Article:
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Plus, one store on the list sells a 12lb turkey for just $9.79.

Zee Krstic
November 19, 2018

Earlier this month, the American Farm Bureau Federation released a report highlighting the average cost for a 10-person Thanksgiving dinner. They estimated an average cost based on a meal consisting of Thanksgiving staples: turkey, gravy, stuffing, sweet potatoes, peas, cranberry sauce, a vegetable tray for an appetizer, and coffee and pumpkin pie for dessert. The grand total for this meal should be around $48.90, which is lower than the five-year average.

Some expressed frustration about the estimate on social media, pointing to the differences in the products’ price and availability in urban, suburban, and rural markets. But the team at CNBC decided to put the federation's report to the test by actually heading to five different supermarket chains and shopping for a Thanksgiving dinner—and they found that one chain was, surprisingly, right on the money.

Megan Leonhardt, a money writer for CNBC, visited five different grocery stores in New York's metropolitan area: ACME (a subsidiary of Albertsons), Aldi, Trader Joe's, Walmart, and Whole Foods. To truly test the Farm Bureau's average, Leonhardt shopped for turkey, stuffing, mashed potatoes, gravy, ingredients for a green bean casserole, cranberry sauce, and crescent rolls, as well as an apple pie and coffee for dessert. While the Farm Bureau's average accounted for 10 diners, Leonhardt shopped for eight, which may account for the urban price hike.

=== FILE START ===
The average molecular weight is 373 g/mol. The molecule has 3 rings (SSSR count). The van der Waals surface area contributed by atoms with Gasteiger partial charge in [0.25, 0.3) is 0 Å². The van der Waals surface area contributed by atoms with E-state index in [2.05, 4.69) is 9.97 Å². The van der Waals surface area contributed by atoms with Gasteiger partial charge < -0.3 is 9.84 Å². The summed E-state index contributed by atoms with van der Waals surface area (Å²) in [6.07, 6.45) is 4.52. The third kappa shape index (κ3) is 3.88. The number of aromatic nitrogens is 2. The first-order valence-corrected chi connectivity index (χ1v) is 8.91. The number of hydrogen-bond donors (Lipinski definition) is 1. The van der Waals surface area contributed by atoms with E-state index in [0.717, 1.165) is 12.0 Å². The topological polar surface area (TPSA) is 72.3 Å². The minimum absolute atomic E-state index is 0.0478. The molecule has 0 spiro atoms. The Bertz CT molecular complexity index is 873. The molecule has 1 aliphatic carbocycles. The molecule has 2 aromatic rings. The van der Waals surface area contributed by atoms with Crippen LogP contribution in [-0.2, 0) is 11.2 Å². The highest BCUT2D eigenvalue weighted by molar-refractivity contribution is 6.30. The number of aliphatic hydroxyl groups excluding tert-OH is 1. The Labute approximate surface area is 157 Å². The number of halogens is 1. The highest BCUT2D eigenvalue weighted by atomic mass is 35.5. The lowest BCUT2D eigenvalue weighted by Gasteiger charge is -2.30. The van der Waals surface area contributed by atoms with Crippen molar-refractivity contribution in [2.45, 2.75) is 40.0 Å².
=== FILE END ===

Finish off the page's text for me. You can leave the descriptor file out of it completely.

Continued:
She purchased the same 22 items at each retailer, assuming that the average home cook would already have pantry staples like flour, oil, salt, and pepper on hand at home. You may not be surprised to hear that Whole Foods was the most expensive of the bunch—a total of $99.85, or $12.48 per person—but Leonhardt was able to purchase a free range, antibiotic-free turkey for just $2.59 per pound.

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Here's how other stores stacked up:

  1. Walmart: $45.18
  2. Aldi: $48.26
  3. ACME: $67.68
  4. Trader Joe's: $78.66

You may be surprised to see that Trader Joe's was outranked by ACME, a Northeastern chain that isn't known for affordable groceries. But as Leonhardt points out, Trader Joe's is full of prepared, heat-and-serve options for the holidays that are often greatly discounted (think: cornbread stuffing mix, bottled cranberry sauce, or caramel-cinnamon monkey bread).

If you're looking to cook as little as possible, Trader Joe's will have a great selection for you—but staple ingredients aren't always as affordable at Trader Joe's compared to local markets, and a 12lb turkey in the New York area clocked in at $1.99 per pound at TJ's (just over $25).

More tips for saving money at your favorite grocery store:

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Walmart came in as the cheapest option to find all your Thanksgiving essentials: Leonhardt had about $5 left in her budget to work with. CNBC reports that Walmart's prices for Thanksgiving staples were about 45 percent cheaper compared to those items at Whole Foods, and while the selection of diet-friendly and allergen-free food wasn't as expansive, Walmart's Great Value brand offers quite a few options for Thanksgiving dinner, without breaking the bank (like .50 cents for Great Value low-fat cream of mushroom soup for a classic casserole).